Field Orthopaedics gets FDA approval for world's smallest orthopaedic screw
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The Brisbane-based designer of the world's smallest orthopaedic screw has invoiced US hospital suppliers $900,000 in the three weeks since the device gained Food & Drug Administration approval, and he hopes it can soon be made in Brisbane too.
Field Orthopaedics, founded in 2016 by former Army doctor Chris Jeffery alongside a team of doctors and engineers including hand surgeon Greg Couzens, has spent $600,000 and 18 months taking its "micro screw" from concept to FDA clearance, which was officially granted on July 17.
This compares with the average $39 million and 31 months that medical device makers in the micro screws' low-to-moderate risk category (or 510-k in FDA jargon) spend getting approval, according to a major Stanford University study from 2010.
Field's micro screw is 1.5 millimetres long versus the 2 millimetres standard for orthopaedic screws, Dr Jeffery claimed, and half its 1.2 millimetre diameter is canulated so that it can be inserted over wires, allowing surgeons to make faster and more accurate repairs of delicate bone fractures.
"Half of the shaft is air and that's where our advanced prototyping came in, developing a material that was strong enough to withstand our design," Dr Jeffery said.
"Our doctors drive the surgical outcomes we want, but every step of the way they are working with the engineers to understand the limits of the materials."
Field's screws are sold in "trays" containing 200 screws and equipment for their insertion such as countersinks, drill bits, wires and soft tissue protectors, which wholesale to distributors for $20,000.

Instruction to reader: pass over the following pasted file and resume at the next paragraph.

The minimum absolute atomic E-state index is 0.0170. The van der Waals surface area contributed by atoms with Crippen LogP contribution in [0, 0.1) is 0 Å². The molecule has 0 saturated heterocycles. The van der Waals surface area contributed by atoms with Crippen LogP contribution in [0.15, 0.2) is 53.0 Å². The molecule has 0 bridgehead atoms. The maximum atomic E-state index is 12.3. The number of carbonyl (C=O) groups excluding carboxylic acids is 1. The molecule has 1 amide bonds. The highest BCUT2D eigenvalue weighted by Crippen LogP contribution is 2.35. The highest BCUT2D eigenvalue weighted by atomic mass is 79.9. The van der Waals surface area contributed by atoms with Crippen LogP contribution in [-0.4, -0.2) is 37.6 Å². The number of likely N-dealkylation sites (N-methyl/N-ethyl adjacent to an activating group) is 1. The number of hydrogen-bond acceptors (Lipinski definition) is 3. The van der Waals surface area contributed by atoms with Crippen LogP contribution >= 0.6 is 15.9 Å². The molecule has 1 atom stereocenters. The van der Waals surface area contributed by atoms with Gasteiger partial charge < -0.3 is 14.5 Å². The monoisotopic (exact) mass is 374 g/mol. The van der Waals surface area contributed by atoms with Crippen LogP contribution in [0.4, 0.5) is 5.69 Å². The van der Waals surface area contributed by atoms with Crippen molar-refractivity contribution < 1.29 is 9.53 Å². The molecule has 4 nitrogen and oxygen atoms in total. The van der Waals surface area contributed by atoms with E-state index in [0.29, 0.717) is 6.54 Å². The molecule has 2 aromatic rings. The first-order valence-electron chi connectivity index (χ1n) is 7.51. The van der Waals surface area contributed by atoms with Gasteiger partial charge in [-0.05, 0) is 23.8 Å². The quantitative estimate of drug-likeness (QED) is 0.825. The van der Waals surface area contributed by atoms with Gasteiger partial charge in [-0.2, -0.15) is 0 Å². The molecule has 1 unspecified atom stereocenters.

Inspired by the "tools as a service" model of Liechenstein's Hilti Corporation, Dr Jeffery is allowing distributors to either buy the trays outright or pay $2000 a month to have the kits replaced each time the Brisbane design team engineers an upgrade.
"Five of the 20 distributors we've contracted so far have chosen the subscription option, and eventually we expect 90 per cent will go that way because they'd rather take a smaller cut of the sales in return for less financial risk," he said.
"And we'd rather not have hospital managers wondering whether they can use that worn-down drill bit a couple more times because they don't want to pay the higher outright price."
'Insignificant compared to what's coming'
Field Orthopaedics has just inked a partnership with Arizona-based Ortho Sales Partners, whose network reaches every US hospital and to which it has outsourced most elements of distribution, such as logistics, marketing, training, recalls and supply chain surveillance.
"Our sales to date are insignificant compared to what's coming," Dr Jeffery said.
Field's equipment is today made in several factories in the Asia-Pacific - Dr Jeffery won't say exactly where - but he is working with Queensland University Of Technology, from where he got an electrical and medical engineering degree in the 2000s, to eventually manufacture locally.
"We're not talking about metal bashing, we're talking quite technical jobs," he said.
"Australia can be an answer to some of the problems we're seeing in the medical device industry, where manufacturing mistakes now account for 50 per cent of all product recalls, and there's growing issues around security of intellectual property."
After the micro screw, Dr Jeffery said Field had 11 more products in its development pipeline, for which doctors from specialties are invited to collaborate with Field's engineering team.
The next products being developed include a new range of medical power tools, and a coated bone cement aimed at eliminating infections following orthopaedic surgeries.
Field has raised $2.3 million so far, with major shareholders outside the founders including mining entrepreneurs David Trimboli and Brian Flannery. Field's lean methodology meant the start-up would not require more funding in the foreseeable future, Dr Jeffery said.
"Our total cashflow burn for the past 12 months has been less than $1 million, so given we've got $900,000 of receivables there on 30-day invoices since FDA approval, we're almost cashflow positive and that's not factoring in re-orders and the scale we'll get through the Ortho Sales partnership."